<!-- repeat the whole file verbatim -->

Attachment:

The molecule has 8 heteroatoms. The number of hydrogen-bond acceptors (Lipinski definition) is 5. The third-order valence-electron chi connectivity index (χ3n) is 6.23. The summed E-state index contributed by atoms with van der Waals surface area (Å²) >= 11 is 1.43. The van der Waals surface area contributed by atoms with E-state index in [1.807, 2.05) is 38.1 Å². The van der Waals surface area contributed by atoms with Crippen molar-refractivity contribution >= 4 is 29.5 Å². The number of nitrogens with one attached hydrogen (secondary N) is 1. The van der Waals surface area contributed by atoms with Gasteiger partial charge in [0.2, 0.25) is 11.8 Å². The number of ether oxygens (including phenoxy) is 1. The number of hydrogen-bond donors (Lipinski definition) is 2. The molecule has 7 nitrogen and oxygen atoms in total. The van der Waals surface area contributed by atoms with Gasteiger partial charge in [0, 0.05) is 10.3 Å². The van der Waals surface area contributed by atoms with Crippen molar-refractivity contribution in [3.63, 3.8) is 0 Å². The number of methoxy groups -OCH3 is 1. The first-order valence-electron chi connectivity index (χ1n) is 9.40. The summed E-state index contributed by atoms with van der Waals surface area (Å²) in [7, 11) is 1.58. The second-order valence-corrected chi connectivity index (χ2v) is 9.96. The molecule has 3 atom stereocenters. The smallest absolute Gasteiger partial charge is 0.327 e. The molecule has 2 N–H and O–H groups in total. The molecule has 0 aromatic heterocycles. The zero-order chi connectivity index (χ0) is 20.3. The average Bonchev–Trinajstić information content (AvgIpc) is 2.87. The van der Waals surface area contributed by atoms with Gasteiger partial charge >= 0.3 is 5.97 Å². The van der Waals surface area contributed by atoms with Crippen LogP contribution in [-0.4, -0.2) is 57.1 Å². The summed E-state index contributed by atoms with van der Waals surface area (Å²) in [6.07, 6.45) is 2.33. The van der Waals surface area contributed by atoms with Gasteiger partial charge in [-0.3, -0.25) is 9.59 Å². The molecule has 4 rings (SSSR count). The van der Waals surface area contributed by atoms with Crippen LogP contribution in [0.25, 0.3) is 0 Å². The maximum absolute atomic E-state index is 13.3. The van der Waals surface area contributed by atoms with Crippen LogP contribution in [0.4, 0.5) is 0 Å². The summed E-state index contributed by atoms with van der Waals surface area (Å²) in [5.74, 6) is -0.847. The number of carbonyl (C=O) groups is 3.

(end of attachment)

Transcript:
The molecule has 8 heteroatoms. The number of hydrogen-bond acceptors (Lipinski definition) is 5. The third-order valence-electron chi connectivity index (χ3n) is 6.23. The summed E-state index contributed by atoms with van der Waals surface area (Å²) >= 11 is 1.43. The van der Waals surface area contributed by atoms with E-state index in [1.807, 2.05) is 38.1 Å². The van der Waals surface area contributed by atoms with Crippen molar-refractivity contribution >= 4 is 29.5 Å². The number of nitrogens with one attached hydrogen (secondary N) is 1. The van der Waals surface area contributed by atoms with Gasteiger partial charge in [0.2, 0.25) is 11.8 Å². The number of ether oxygens (including phenoxy) is 1. The number of hydrogen-bond donors (Lipinski definition) is 2. The molecule has 7 nitrogen and oxygen atoms in total. The van der Waals surface area contributed by atoms with Gasteiger partial charge in [0, 0.05) is 10.3 Å². The van der Waals surface area contributed by atoms with Crippen molar-refractivity contribution in [3.63, 3.8) is 0 Å². The number of methoxy groups -OCH3 is 1. The first-order valence-electron chi connectivity index (χ1n) is 9.40. The summed E-state index contributed by atoms with van der Waals surface area (Å²) in [7, 11) is 1.58. The second-order valence-corrected chi connectivity index (χ2v) is 9.96. The molecule has 3 atom stereocenters. The smallest absolute Gasteiger partial charge is 0.327 e. The molecule has 2 N–H and O–H groups in total. The molecule has 0 aromatic heterocycles. The zero-order chi connectivity index (χ0) is 20.3. The average Bonchev–Trinajstić information content (AvgIpc) is 2.87. The van der Waals surface area contributed by atoms with Gasteiger partial charge >= 0.3 is 5.97 Å². The van der Waals surface area contributed by atoms with Crippen LogP contribution in [-0.4, -0.2) is 57.1 Å². The summed E-state index contributed by atoms with van der Waals surface area (Å²) in [6.07, 6.45) is 2.33. The van der Waals surface area contributed by atoms with Gasteiger partial charge in [-0.3, -0.25) is 9.59 Å². The molecule has 4 rings (SSSR count). The van der Waals surface area contributed by atoms with Crippen LogP contribution in [0.25, 0.3) is 0 Å². The maximum absolute atomic E-state index is 13.3. The van der Waals surface area contributed by atoms with Crippen LogP contribution in [0.4, 0.5) is 0 Å². The summed E-state index contributed by atoms with van der Waals surface area (Å²) in [5.74, 6) is -0.847. The number of carbonyl (C=O) groups is 3.